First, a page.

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April 22, 2014: We've scoured the Web to find the best and most compelling animal stories, videos and photos. And it's all right here.
Dazzling in a pink tutu and painted toenails, 18-month-old Lucey lapped up the attention as she won Drake University’s 35th annual “Beautiful Bulldog” contest in Iowa on Monday. Lucey topped a field of 49 other wrinkly contestants to take the crown — and win her own cake. She was calm and collected as always when she took the prize. Her owner, Dr. Tiffany Torstenson, who’s a breast surgeon, says she often brings her dog to work. Her patients love Lucey so much that Torstenson plans to start training her as a therapy dog. “She is very docile, and she doesn’t get really excited,” said Torstenson, who lives in Iowa. “Every room we go into, she’s in that room. She likes to sleep in the bed, and hog the bed. And she loves cheese.” The Beautiful Bulldog event started in 1979 to honor the English Bulldog breed, and to find a real dog to represent Drake’s mascot, the Bulldogs. Lucey will continue her reign until next year’s contest. — Read it from the AP via the Washington Post
Scientists who examined 36 different species, including birds, dogs, elephants and primates, among others, found that animals with larger brains or more complex diets had greater self-control. Duke University researchers compared the animals’ performance in two experiments with their absolute brain size and with brain size relative to body size. Both are measures thought to correlate with cognitive capacity in animals. Apes did well on the tests, as the researchers expected. They were surprised that dogs and wolves showed as much control as they did. Overall, animals with larger brains did better than those with smaller brains, but the researchers said relative brain size was not linked to self-control. — Read it at Live Science
They’ve opened in Tokyo, London, Paris and San Francisco. Now, New York City is getting its own Cat Café — if only for a few days. Visitors to the café by Purina One can sip a “cat'achino” while listening to cat experts and playing with cats who are up for adoption from the North Shore Animal League America. The café will be open on Broadway in the Bowery section of Manhattan this week from Thursday to Sunday. Its organizers at Purina One are hoping that the café will encourage people to focus more on cat health, and that some of the resident felines might find forever homes with its patrons. — Read it at NBC New York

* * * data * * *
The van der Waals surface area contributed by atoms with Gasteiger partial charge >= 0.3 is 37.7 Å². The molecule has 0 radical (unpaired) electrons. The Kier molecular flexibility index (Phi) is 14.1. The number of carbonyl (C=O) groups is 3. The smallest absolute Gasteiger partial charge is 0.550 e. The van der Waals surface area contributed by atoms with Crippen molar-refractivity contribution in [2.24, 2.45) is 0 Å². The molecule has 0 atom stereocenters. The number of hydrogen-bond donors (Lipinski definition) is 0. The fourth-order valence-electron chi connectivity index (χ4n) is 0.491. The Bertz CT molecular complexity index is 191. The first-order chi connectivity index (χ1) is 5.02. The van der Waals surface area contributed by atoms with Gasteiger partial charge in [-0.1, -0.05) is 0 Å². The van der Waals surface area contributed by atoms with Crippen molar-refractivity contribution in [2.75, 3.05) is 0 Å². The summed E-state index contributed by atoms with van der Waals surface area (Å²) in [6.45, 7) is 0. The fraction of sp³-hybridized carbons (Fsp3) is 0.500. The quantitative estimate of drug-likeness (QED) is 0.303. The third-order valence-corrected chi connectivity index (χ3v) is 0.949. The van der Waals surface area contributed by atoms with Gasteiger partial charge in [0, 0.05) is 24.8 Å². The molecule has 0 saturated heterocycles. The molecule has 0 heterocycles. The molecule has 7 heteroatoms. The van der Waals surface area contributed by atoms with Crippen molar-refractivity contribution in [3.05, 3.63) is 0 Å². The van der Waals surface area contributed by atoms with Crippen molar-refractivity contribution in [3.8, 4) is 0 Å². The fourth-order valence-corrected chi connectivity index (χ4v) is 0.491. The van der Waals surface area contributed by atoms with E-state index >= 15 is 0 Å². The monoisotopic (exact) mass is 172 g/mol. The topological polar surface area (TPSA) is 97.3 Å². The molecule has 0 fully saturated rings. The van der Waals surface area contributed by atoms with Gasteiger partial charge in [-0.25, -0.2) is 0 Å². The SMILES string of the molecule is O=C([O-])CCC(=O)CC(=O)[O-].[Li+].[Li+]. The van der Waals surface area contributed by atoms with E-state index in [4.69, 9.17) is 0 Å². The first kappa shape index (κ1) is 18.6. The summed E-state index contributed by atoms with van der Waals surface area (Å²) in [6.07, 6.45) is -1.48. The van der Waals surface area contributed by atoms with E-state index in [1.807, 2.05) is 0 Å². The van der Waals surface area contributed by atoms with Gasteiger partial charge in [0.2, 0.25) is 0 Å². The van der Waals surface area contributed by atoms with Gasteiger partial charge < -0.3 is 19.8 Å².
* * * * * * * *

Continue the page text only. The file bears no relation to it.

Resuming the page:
In honor of Earth Day, the Smithsonian Conservation Biology Institute and the National Zoo are announcing the launch of their Endangered Song Project. The zoo partnered with the indie rock band “Portugal. The Man” to distribute a new song titled “Sumatran Tiger.” There are only an estimated 400 Sumatran tigers in the wild, so the song was lathe-cut onto 400 custom polycarbonate records designed to degrade after a certain number of plays. The zoo is calling on 400 participants to digitize and share the song on their social media networks to save it from “extinction” — and raise awareness about the need for conservation efforts to save critically endangered tigers. “Growing up in Alaska, we were surrounded by wildlife and the beauty of the natural world. We learned that we can't take these things for granted,” said John Gourley of “Portugal. The Man.” — Read it from the National Zoo
The Easter bunny and the Obama family were on hand for the 136th annual Easter Egg Roll on the White House lawn on Monday. But the crowd of 30,000 went wild when the first family’s Portuguese Water Dogs, Bo and Sunny, made their entrance. The duo joined first lady Michelle Obama when she read My Garden by Kevin Henkes to a group of children, and hung out with their dog walker, Dale Haney, outside the Oval Office. — See photos at People Pets
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